Dealing with the Death of a Goat

So today is the first full day without Pinters, and I have to say, I’m not feeling too much better. I know time heals all wounds, and I’m doing all I can to move forward — watching old videos of Pinta as a kid seem to help remember the good times. This one comes from the post Honk If You Heart Pinta:

Cuddling my dogs and closing my eyes and pretending like they’re Pinta, feeling her thick, coarse fur between my fingers, is also comforting.

But every time I’ve gone to the pen since it happened, especially the first time this morning, until I arrive and see things are fine, my body is tense with this huge feeling of fear, anxiety, and dread that I will find something is wrong with Pasqualina.

And this post is really about her.

Da Baby Pascaluccia

Da Baby Pascaluccia

If you’ve been following along, you know that I got Pasqualina as a wee kid, just a few weeks old, and bottlefed her, so she is truly The Baby even though she then became The Mommy (of Pinta).

I’m sure those fearful feelings will also pass with time as we fall back into our old routines, but I have a question for you goatie people, especially those in the global goat sisterhood:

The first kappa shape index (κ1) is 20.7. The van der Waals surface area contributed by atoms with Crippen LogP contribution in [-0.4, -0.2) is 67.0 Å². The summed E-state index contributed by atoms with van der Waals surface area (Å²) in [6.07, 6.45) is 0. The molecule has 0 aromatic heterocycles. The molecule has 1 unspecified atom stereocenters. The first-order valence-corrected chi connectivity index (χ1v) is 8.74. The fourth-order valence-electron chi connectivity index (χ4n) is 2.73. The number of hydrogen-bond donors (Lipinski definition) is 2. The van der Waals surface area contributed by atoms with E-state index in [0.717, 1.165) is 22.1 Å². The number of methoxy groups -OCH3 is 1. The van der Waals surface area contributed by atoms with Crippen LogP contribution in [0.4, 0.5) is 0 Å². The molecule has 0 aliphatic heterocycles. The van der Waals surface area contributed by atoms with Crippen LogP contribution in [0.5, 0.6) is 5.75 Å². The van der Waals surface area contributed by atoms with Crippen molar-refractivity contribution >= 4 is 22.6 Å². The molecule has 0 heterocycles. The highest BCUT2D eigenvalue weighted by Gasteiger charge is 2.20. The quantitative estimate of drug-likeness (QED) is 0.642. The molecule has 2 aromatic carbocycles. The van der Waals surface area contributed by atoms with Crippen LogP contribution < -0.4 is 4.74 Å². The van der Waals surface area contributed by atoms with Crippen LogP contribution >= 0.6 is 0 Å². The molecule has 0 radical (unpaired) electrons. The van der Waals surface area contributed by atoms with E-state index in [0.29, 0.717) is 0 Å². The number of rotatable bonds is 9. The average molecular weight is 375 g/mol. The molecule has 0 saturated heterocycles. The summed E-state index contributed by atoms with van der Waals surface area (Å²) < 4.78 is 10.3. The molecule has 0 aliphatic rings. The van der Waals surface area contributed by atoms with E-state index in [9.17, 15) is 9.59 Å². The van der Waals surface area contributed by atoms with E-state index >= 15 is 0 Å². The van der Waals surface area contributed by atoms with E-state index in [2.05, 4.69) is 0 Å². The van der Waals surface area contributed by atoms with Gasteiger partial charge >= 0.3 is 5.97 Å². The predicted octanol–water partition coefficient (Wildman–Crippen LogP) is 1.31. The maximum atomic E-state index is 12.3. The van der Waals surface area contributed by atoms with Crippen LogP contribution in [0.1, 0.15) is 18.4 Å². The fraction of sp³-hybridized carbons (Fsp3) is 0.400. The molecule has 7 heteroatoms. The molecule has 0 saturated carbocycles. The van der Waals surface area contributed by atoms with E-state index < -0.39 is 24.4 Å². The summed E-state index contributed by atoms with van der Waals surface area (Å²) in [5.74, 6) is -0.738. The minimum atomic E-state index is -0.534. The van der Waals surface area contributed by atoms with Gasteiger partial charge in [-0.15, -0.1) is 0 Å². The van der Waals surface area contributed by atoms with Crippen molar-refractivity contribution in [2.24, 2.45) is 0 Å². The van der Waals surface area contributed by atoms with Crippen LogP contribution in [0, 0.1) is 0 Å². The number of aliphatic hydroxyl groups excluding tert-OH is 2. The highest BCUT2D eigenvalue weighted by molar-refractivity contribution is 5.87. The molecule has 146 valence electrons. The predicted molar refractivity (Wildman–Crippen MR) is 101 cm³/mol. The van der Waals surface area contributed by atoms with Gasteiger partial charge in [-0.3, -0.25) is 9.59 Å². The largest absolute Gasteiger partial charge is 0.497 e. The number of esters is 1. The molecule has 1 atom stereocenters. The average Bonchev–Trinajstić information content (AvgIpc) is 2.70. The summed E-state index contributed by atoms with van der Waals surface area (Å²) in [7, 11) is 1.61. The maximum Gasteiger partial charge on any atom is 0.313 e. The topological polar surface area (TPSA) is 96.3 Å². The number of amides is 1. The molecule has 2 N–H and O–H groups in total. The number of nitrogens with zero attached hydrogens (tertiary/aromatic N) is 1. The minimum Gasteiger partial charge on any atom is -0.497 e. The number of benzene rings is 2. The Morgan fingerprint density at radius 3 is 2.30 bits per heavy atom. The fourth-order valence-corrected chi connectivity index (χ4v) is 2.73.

Is there anything I can do for Pasqualina right now to help her adjust?

Yesterday she didn’t seem to really notice the absence of Pinta and happily took some lemon tree leaves from me to cover whatever pain she might have felt. This morning, though, was heartbreaking. She wouldn’t leave my side when I was in the pen. She even came over with me to refresh the water bucket, which she never does; she usually just goes about eating when I’m there.

Granted some of that behavior, I think, is because she wants to stay away from the buck. Yes, he’s still in there for another week, so at least she has *some* company for now (we’re still figuring out what to do about getting Pasqualina a new buddy), but aside from extra attention and cuddles, I’m wondering if maybe I can give her some kind of vitamin or herbal supplements or something to help make sure she doesn’t actually fall ill from all the sudden changes — of course the weather has just turned fairly cold as well on top of everything else that has happened.

Goatie sisterhood and brothers, suggestions?

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28 Responses to “Dealing with the Death of a Goat”
  1. Joanna
    12.20.2011

    Well, I’m useless here, but you and Pasqualina have each other and that is a lot!

    [Reply]

    michelle Reply:

    Thanks Joanna; I was with her a good bit this morning, which she seems to appreciate, though it’s probably more helpful for me than for her. She’s a great cuddler xx